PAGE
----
Update (12:02 a.m. Wednesday): Incumbent Republican Del. Barbara Comstock will serve a third term in the Virginia House of Delegates.
Comstock beat Democrat Kathleen Murphy by 429 votes, according to unofficial results from the State Board of Elections — about the same number of votes that first put her in office four years ago.
Comstock won 14,935 votes on Tuesday, or 50.66 percent of the vote, compared to Murphy's 14,504 votes, or 49.2 percent.
Update (2:02 p.m. Tuesday): The old saying that "all politics is local" doesn't hit any closer to home than it did Tuesday at Langley High School in McLean, where Sally Burns was stationed since 7:30 a.m. asking people to vote for her daughter, incumbent Republican Del. Barbara Comstock.
The school is the polling place for the Chain Bridge and Langley precincts, the latter of which is Burns' and Comstock's home precinct.
"I've had a lot of people who have said, 'I'm voting for the Democratic ticket — except for your daughter. I'm voting for her,' " Burns told Patch before listing some of the constituent services and local issues Comstock has worked on for the past four years. "They like her."
Just a few steps away — and a little further from the door — the Dranesville District Democratic Committee had its own table set up.
"They set theirs up overnight," said Jay Reddy, the local Democrats' captain for the Chain Bridge Precinct. He was handing out sample ballots and literature for the Democratic candidates, from gubernatorial candidate Terry McAuliffe to Comstock's challenger, Kathleen Murphy.
"We expect that there's going to be McAuliffe-Comstock voters," he said. "We don't think it will be 1-to-1."
The hard-fought local race is just one reason voters went to the polls. Around lunchtime, about 1,200 people had voted at Langley High School.
Like many elections, turnout was driven as much to vote against someone as it was to vote for someone. McAuliffe and Republican Ken Cuccinelli have spent the last year slinging mud and neither man enjoys high favorable ratings.
Craig Whitesell, a Langley graduate, said access to women's healthcare was an important issue to him and that he voted "just to make sure the Republicans stay out of the state government."
"I have a very strong negative reaction to the tea party, and I think Cuccinelli is a little too close to that," said Christy Larsen of McLean. "So even though I wasn't thrilled with either candidate, I chose the lesser of two evils."
Pam Wagner said she was frustrated with both major-party candidates running for governor and cast her ballot for Libertarian Robert Sarvis.
"I've lived in Virginia my whole life," Wagner told Patch. "And I'm embarrassed to be a Virginian because of the people running for governor."
Amanda Bridges, the chief election officer for the Langley Precinct, said turnout was "pretty good" and she expected numbers to steadily increase through the rest of the day.
"I like being part of the Democratic process," Bridges said. "It makes me feel involved."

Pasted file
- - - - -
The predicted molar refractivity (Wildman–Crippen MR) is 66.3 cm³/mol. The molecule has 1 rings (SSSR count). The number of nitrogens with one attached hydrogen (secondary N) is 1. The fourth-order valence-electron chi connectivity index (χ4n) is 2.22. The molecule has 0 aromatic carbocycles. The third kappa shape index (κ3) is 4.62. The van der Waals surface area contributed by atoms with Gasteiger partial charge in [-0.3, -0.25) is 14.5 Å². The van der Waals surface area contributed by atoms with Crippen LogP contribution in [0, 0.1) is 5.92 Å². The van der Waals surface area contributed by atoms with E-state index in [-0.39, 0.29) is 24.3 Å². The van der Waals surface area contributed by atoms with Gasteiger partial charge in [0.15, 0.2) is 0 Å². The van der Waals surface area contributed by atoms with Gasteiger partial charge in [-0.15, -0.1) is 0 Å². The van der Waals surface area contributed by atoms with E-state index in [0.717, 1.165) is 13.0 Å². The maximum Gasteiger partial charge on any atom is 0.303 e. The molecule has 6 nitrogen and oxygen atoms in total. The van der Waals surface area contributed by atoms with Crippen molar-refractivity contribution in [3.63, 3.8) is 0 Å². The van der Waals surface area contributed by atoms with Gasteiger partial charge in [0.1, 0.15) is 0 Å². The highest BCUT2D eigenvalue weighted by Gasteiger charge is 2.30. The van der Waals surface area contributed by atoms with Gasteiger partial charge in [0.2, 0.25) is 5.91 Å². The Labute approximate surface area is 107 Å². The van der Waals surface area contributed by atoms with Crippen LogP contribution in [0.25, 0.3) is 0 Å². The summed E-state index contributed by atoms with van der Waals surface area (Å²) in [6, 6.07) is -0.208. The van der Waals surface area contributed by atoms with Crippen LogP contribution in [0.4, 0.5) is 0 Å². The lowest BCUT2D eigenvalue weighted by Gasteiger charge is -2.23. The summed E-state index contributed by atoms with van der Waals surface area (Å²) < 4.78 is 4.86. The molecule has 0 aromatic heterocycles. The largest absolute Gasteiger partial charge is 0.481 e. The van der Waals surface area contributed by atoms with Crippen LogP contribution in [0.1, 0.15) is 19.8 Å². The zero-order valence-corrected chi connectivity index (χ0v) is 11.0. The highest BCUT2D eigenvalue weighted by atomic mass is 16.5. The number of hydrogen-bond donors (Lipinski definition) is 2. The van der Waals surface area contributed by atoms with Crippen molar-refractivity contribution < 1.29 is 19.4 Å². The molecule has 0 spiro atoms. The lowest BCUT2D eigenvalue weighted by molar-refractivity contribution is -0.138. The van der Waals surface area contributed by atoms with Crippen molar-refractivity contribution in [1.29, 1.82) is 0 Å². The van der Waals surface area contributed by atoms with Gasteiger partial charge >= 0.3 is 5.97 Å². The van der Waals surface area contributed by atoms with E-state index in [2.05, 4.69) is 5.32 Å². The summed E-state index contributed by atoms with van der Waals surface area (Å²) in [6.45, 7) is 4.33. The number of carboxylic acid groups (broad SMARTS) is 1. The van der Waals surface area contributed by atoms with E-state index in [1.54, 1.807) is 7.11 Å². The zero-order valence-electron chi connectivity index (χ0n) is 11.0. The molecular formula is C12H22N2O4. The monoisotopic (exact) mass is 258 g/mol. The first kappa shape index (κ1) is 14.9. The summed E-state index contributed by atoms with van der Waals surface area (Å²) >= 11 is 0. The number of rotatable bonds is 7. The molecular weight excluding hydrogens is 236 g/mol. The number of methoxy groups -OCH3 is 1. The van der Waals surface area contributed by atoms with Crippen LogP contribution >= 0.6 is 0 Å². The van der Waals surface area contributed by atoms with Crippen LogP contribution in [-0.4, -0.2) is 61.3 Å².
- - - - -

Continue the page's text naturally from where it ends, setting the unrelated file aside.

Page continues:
Original article (5:45 a.m. Tuesday): A McLean resident may be running for the Governor's Office, but it's a local House of Delegates race that's perhaps the hottest item for McLean voters casting ballots today.
Incumbent Republican Del. Barbara Comstock and Democrat Kathleen Murphy have been locked in a heated — and expensive — battle to represent the state's 34th House District.
Comstock was first elected to the state House of Delegates in 2009 by a little more than 400 votes. She was re-elected in 2011 by a comfortable 10 percentage point margin.
But some groups see her as vulnerable, with gun control advocates in particular attacking her votes to allow concealed weapon permit holders to carry guns in bars (though it is illegal to drink while doing so) and to eliminate this state's ban on buying one gun per month.
The interest is so great that the mere presence of gun control advocates at a Great Falls candidate forum in October was enough for organizers to postpone the event. (It was later held on a Friday night.)
The race has piqued the interest of a liberal group founded by former Democratic National Committee chairman Howard Dean that is trying to swing red districts to blue across the country.
And it's become one of the more costly races in Virginia this election cycle — nearly $1.6 million has been spent so far this election cycle, about four times the average in a House race in this state, according to the Virginia Public Access Project.
Among individual contributions, Comstock has outraised Murphy nearly 2-to-1.
Voters in other parts of the greater McLean area will decide races in the 35th House District between incumbent Democratic Del. Mark Keam and Republican Leiann Luse, and the 53rd House District, a seat being vacated by Democratic Del. Jim Scott. Democrat Marcus Simon, Republican Brad Tidwell and Libertarian Anthony Tellez square off in that race.
Over in the 48th House District, which includes part of Arlington County, Democratic Del. Bob Brink is running unopposed.
Voters across Fairfax County will also elect a new sheriff.
Finally, Fairfax County residents will see a school bond referendum on the ballot. For an in-depth look, click here.